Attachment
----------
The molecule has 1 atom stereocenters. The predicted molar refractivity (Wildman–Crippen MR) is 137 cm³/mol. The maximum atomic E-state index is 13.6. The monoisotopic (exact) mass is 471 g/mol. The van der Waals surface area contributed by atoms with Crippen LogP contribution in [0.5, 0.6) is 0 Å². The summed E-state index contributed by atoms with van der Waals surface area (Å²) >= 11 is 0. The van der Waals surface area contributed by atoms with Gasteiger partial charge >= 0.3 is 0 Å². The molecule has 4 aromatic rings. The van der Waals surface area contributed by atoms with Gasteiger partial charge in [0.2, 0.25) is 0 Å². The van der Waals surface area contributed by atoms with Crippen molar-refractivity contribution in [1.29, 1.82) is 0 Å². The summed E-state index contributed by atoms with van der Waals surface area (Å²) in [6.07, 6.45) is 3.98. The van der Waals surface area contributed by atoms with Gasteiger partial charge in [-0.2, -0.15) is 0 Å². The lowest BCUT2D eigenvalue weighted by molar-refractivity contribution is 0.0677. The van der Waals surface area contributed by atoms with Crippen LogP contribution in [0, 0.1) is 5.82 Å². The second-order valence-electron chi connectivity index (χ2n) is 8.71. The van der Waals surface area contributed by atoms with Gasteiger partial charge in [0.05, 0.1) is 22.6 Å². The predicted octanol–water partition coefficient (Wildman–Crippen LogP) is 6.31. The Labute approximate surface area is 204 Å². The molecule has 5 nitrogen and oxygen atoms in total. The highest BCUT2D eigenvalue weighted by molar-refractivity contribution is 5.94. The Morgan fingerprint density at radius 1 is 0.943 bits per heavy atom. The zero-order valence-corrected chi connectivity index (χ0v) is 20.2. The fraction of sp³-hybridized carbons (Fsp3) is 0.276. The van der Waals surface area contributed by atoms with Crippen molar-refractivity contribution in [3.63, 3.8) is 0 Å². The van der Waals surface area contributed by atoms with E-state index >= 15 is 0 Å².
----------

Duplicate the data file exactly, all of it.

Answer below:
The molecule has 1 atom stereocenters. The predicted molar refractivity (Wildman–Crippen MR) is 137 cm³/mol. The maximum atomic E-state index is 13.6. The monoisotopic (exact) mass is 471 g/mol. The van der Waals surface area contributed by atoms with Crippen LogP contribution in [0.5, 0.6) is 0 Å². The summed E-state index contributed by atoms with van der Waals surface area (Å²) >= 11 is 0. The van der Waals surface area contributed by atoms with Gasteiger partial charge >= 0.3 is 0 Å². The molecule has 4 aromatic rings. The van der Waals surface area contributed by atoms with Gasteiger partial charge in [0.2, 0.25) is 0 Å². The van der Waals surface area contributed by atoms with Crippen molar-refractivity contribution in [1.29, 1.82) is 0 Å². The summed E-state index contributed by atoms with van der Waals surface area (Å²) in [6.07, 6.45) is 3.98. The van der Waals surface area contributed by atoms with Gasteiger partial charge in [-0.2, -0.15) is 0 Å². The lowest BCUT2D eigenvalue weighted by molar-refractivity contribution is 0.0677. The van der Waals surface area contributed by atoms with Crippen LogP contribution in [0, 0.1) is 5.82 Å². The second-order valence-electron chi connectivity index (χ2n) is 8.71. The van der Waals surface area contributed by atoms with Gasteiger partial charge in [0.05, 0.1) is 22.6 Å². The predicted octanol–water partition coefficient (Wildman–Crippen LogP) is 6.31. The Labute approximate surface area is 204 Å². The molecule has 5 nitrogen and oxygen atoms in total. The highest BCUT2D eigenvalue weighted by molar-refractivity contribution is 5.94. The Morgan fingerprint density at radius 1 is 0.943 bits per heavy atom. The zero-order valence-corrected chi connectivity index (χ0v) is 20.2. The fraction of sp³-hybridized carbons (Fsp3) is 0.276. The van der Waals surface area contributed by atoms with Crippen molar-refractivity contribution in [3.63, 3.8) is 0 Å². The van der Waals surface area contributed by atoms with E-state index >= 15 is 0 Å².